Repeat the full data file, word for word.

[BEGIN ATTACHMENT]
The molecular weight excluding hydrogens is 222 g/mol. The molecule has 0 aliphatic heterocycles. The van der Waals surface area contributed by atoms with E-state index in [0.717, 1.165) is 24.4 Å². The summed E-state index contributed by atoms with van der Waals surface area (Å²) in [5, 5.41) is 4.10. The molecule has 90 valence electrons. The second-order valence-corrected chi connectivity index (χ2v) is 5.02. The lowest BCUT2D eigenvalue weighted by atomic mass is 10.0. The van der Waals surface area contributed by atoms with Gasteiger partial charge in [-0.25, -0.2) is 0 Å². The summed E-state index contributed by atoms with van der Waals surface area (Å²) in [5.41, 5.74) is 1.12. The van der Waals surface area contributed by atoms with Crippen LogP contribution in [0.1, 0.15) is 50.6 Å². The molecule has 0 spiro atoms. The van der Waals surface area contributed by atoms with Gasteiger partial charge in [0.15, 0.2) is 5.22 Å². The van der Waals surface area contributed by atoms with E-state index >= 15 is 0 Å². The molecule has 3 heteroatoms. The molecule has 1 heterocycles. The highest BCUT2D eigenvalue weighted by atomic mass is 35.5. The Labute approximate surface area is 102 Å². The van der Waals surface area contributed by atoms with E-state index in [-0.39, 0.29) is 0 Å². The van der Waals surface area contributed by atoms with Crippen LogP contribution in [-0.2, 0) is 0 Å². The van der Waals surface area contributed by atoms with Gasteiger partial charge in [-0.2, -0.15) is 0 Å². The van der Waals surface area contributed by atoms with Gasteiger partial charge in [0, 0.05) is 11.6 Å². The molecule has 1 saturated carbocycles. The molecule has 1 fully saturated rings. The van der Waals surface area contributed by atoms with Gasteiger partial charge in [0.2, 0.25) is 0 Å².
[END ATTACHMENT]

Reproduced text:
The molecular weight excluding hydrogens is 222 g/mol. The molecule has 0 aliphatic heterocycles. The van der Waals surface area contributed by atoms with E-state index in [0.717, 1.165) is 24.4 Å². The summed E-state index contributed by atoms with van der Waals surface area (Å²) in [5, 5.41) is 4.10. The molecule has 90 valence electrons. The second-order valence-corrected chi connectivity index (χ2v) is 5.02. The lowest BCUT2D eigenvalue weighted by atomic mass is 10.0. The van der Waals surface area contributed by atoms with Gasteiger partial charge in [-0.25, -0.2) is 0 Å². The summed E-state index contributed by atoms with van der Waals surface area (Å²) in [5.41, 5.74) is 1.12. The van der Waals surface area contributed by atoms with Crippen LogP contribution in [0.1, 0.15) is 50.6 Å². The molecule has 0 spiro atoms. The van der Waals surface area contributed by atoms with Gasteiger partial charge in [0.15, 0.2) is 5.22 Å². The van der Waals surface area contributed by atoms with E-state index >= 15 is 0 Å². The molecule has 3 heteroatoms. The molecule has 1 heterocycles. The highest BCUT2D eigenvalue weighted by atomic mass is 35.5. The Labute approximate surface area is 102 Å². The van der Waals surface area contributed by atoms with E-state index in [-0.39, 0.29) is 0 Å². The van der Waals surface area contributed by atoms with Crippen LogP contribution in [-0.2, 0) is 0 Å². The van der Waals surface area contributed by atoms with Gasteiger partial charge in [-0.2, -0.15) is 0 Å². The van der Waals surface area contributed by atoms with Gasteiger partial charge in [0, 0.05) is 11.6 Å². The molecule has 1 saturated carbocycles. The molecule has 1 fully saturated rings. The van der Waals surface area contributed by atoms with Gasteiger partial charge in [0.2, 0.25) is 0 Å².